Report to one person, not a committee
Your job is to give objective advice. Your contact should communicate your advice internally, convince their colleagues and build consensus.
Find out who the real client is
Your contact may be a staff member, but they may not be a decision maker. We ask ourselves, whoever decides on making a donation to MAS, that is our client.
How can you add value?
Do you have the tools and the time to address the issue? What new insight can you bring beyond common sense? Do you have a “proprietary process” to solve the problem (e.g. big consulting firms have their “way”)? If not, stop immediately. There is nothing worse than a volunteer who means well, but is not adding value — it is awkward for a non-profit to fire a volunteer.
Measure client resources
Does the client have the resources to do the work? Does your contact have the time and skill set needed? Are you both available during similar times?
Ask lots of questions
How did the project get started? Talk to all possible decision makers and don’t accept the first answer you get. Learn everything you can about the organization through their website, Google, CRA website, Board memberships and annual report.
Quantify your effort
Price is a signal. People expect to get what they pay for. So as a volunteer, how do you replace price? Establish the value (not the cost) of doing the work. Establish the context of your contribution and get it acknowledged. Compare your contribution to commercial rates. Draw up a project plan and put your hours (and client hours needed) on a calendar, then add slack time. At the end, quantify your contribution in hours that you have donated. See the project close form.
Remember that you may lack the nuanced understanding of what it means to have been brought up with a different set of cultural and social norms. Or to have lived below the poverty line all your life. Or to have a loved one living with a complex medical diagnosis who is in need of constant care. Any analogies you use to explain things, based on our own personal experiences, can often be so far removed from the realities our of clients.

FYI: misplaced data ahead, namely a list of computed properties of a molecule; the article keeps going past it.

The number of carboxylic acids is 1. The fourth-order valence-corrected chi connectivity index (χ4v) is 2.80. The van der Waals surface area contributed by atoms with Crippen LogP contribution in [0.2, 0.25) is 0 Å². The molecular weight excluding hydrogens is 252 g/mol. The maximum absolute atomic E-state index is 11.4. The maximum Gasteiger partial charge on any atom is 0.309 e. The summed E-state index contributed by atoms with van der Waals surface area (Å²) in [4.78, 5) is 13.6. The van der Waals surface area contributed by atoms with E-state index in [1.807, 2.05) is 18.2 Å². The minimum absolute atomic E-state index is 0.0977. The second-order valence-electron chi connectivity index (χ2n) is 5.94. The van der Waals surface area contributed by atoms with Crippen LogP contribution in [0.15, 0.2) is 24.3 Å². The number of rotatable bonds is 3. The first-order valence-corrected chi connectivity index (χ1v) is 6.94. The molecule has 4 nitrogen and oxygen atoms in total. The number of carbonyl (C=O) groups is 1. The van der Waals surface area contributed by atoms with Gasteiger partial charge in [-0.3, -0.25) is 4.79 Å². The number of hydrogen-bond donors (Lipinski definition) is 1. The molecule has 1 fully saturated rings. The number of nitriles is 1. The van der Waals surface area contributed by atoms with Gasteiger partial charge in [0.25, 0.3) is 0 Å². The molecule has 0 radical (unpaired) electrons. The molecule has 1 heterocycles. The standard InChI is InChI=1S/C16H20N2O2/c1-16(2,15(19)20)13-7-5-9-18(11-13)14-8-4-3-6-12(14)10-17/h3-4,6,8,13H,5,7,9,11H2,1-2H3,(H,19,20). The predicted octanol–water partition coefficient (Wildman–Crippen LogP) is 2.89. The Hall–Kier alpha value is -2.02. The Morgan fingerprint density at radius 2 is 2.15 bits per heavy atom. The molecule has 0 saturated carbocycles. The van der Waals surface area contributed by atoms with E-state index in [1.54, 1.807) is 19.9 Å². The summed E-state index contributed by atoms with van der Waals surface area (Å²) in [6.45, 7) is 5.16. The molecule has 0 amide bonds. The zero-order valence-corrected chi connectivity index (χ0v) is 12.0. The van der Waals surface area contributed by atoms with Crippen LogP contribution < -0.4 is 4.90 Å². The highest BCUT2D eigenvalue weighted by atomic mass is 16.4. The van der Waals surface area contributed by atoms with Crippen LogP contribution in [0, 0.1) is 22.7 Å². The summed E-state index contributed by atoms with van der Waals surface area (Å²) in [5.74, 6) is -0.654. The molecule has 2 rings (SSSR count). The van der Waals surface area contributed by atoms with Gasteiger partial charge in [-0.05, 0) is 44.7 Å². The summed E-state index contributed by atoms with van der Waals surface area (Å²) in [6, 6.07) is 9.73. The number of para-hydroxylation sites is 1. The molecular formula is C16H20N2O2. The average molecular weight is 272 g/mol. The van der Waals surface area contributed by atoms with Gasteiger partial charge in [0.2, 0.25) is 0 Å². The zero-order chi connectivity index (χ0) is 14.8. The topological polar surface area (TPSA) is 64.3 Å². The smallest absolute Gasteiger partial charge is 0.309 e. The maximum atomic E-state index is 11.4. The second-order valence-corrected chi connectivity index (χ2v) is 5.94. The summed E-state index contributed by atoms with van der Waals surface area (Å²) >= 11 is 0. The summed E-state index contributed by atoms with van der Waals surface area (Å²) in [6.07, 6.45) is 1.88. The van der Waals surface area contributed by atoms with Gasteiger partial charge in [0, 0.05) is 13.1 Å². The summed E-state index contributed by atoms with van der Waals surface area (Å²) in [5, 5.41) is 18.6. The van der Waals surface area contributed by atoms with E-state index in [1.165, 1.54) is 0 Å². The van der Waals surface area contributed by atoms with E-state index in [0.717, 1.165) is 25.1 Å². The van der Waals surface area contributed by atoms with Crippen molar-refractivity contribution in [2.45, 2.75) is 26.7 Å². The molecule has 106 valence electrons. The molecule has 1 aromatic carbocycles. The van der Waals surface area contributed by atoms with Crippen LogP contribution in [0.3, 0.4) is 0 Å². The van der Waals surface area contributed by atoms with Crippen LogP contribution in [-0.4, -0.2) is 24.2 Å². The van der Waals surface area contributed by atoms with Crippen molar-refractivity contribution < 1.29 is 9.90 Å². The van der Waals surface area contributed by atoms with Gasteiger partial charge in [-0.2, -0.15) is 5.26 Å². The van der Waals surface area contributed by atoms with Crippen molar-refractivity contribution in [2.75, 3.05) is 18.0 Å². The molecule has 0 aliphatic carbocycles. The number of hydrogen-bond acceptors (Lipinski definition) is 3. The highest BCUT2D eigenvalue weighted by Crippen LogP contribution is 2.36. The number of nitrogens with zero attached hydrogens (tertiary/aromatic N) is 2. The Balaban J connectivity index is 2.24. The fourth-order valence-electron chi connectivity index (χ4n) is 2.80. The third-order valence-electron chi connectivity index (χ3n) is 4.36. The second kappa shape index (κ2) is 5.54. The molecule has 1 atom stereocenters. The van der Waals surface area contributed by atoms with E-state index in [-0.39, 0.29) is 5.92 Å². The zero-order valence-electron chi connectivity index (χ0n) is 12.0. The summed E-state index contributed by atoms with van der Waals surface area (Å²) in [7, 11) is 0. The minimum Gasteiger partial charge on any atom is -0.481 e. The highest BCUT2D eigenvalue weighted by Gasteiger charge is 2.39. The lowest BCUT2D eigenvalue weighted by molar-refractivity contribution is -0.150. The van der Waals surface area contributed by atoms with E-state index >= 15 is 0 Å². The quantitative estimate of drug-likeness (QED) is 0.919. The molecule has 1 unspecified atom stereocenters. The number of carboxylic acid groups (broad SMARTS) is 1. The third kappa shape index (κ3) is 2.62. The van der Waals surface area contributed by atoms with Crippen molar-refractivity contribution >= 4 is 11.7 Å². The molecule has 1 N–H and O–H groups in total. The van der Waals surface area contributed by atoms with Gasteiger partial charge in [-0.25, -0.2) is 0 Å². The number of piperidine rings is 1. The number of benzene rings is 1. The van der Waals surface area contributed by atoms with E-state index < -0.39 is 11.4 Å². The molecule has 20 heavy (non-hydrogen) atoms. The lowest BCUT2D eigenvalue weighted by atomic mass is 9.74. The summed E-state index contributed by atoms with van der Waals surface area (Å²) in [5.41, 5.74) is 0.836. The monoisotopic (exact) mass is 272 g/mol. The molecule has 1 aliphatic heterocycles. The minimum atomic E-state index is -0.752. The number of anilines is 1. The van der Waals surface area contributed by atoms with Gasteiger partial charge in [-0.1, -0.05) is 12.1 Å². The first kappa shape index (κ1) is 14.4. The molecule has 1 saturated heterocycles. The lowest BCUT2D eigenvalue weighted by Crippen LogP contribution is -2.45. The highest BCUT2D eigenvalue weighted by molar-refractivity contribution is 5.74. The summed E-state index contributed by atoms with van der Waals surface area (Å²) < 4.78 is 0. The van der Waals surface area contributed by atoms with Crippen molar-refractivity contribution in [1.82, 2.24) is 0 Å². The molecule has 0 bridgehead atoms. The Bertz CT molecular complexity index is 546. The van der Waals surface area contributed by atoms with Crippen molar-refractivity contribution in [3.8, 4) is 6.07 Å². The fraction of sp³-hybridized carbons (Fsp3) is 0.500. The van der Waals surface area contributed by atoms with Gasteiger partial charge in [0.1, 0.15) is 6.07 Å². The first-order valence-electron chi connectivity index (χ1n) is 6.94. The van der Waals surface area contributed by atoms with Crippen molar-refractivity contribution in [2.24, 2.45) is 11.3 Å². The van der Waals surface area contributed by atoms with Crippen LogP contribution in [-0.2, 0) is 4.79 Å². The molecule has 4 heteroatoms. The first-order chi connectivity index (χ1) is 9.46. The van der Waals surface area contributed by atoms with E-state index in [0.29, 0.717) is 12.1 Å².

Establish things you have in common – interests, people, places – to build rapport. Find a common language to express the real issue.
Be the project manager
Act as the keeper of the project and its timetable. Hold the client to account. Track your hours. Since you are a valuable resource, you should be treated appropriately.
What to watch out for:
- do not commit to doing the work just because the client wants it. Do it because its the right thing to do. Ask yourself, if you were billing commercial rates, does this project make sense in terms of potential value?
- if you don’t have the resources, knowledge or time to commit, admit it and refer to another volunteer.
- clients who want an official blessing for a decision they have already made
- clients who want to fire somebody or deliver an unpopular message
- clients who hire you because you are free
- clients who want you to do the work because they do not have the personnel or hours to do the work
- the chemistry is wrong (style is fundamentally different, insufficient mutual respect)
Suggested reading – how to be a consultant:
1. “The Trusted Advisor” by David Maister, Charles Green, Robert Galford, available from libraries.
Clients want you to help them:
think things through
see things with a fresh perspective
understand the implications and traps to avoid
use your knowledge to coach
You have a skill set your non-profit needs, temporarily or part time. But don’t give an aura of complete mastery. If you don’t know something, say so. Over come your need to appear expert. Overcome your fear of not having “the answer”. You don’t have to prove yourself. You and your client are co-equals on a joint journey.
Tread carefully. Suggestions on how to improve always carry the implied critique on current activities and the person hiring you is probably responsible for the current state of affairs.
Clients may be anxious, uncertain and frustrated. Listen and empathize.
Don’t jump to conclusions. Earn the right to give solutions by asking questions and listening.
2. “Getting Naked: a business fable about shedding the three fears that sabotage client loyalty” by Patrick Lencioni, available from libraries.
The three fears of for-profit consultants are fear of losing the business, fear of being embarrassed and the fear of feeling inferior. This book is a fable about two consulting firms: one with “complete transparency; the other focuses on proving its competency and protecting its reputation for intellectual prowess”.
Overcome your need to feel important. Set your ego aside. Don’t act like you know more than your client.
by Graham Boyce and Lelia MacDonald